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Cayman Islands - Banking

The Cayman Islands are home to a thriving financial industry, operating as an offshore financial centre for overseas investors. Obtaining an international banking license, sometimes called an offshore license, has traditionally required less regulation and transparency than, for example, a banking license in the United States or many European countries.

The jurisdictions offering these licenses become known as offshore financial centres regardless of their physical place in the world. Andorra, Luxembourg and Switzerland are landlocked nations, but their tax arrangements mean they are referred to in the same terms as the Isle of Man, the Channel Islands and the Cayman Islands.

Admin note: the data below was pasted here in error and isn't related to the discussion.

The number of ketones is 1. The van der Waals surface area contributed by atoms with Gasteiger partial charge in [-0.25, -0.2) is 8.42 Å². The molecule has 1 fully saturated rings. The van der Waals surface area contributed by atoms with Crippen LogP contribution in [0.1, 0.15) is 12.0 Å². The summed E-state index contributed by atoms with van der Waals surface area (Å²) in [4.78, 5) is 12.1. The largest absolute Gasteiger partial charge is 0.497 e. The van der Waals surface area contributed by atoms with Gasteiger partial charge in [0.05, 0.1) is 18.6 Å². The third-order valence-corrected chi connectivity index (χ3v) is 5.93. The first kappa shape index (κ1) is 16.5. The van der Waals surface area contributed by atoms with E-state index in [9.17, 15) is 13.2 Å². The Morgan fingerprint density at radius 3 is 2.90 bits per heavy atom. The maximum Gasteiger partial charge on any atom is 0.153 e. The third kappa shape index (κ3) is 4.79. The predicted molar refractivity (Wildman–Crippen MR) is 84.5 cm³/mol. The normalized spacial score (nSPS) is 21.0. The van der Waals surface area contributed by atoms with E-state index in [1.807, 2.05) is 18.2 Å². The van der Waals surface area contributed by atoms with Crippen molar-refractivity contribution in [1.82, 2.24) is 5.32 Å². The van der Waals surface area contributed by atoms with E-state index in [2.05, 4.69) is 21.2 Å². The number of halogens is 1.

These countries and territories are also referred to as tax havens, because little or no tax is charged on the wealth deposited there. Some individuals and organisations have used these offshore accounts to hide taxable wealth from their domestic government agencies and even launder the gains of criminal activity.

However, offshore investments are changing. A number of initiatives to tackle the financing of terrorism, money laundering and related crime have been undertaken on an impressive global scale. These include the financial action task force’s blacklist of Non-Cooperative Countries or Territories (NCCT). Many countries have now signed agreements to share bank account information with the tax authorities of the account holder’s resident nation.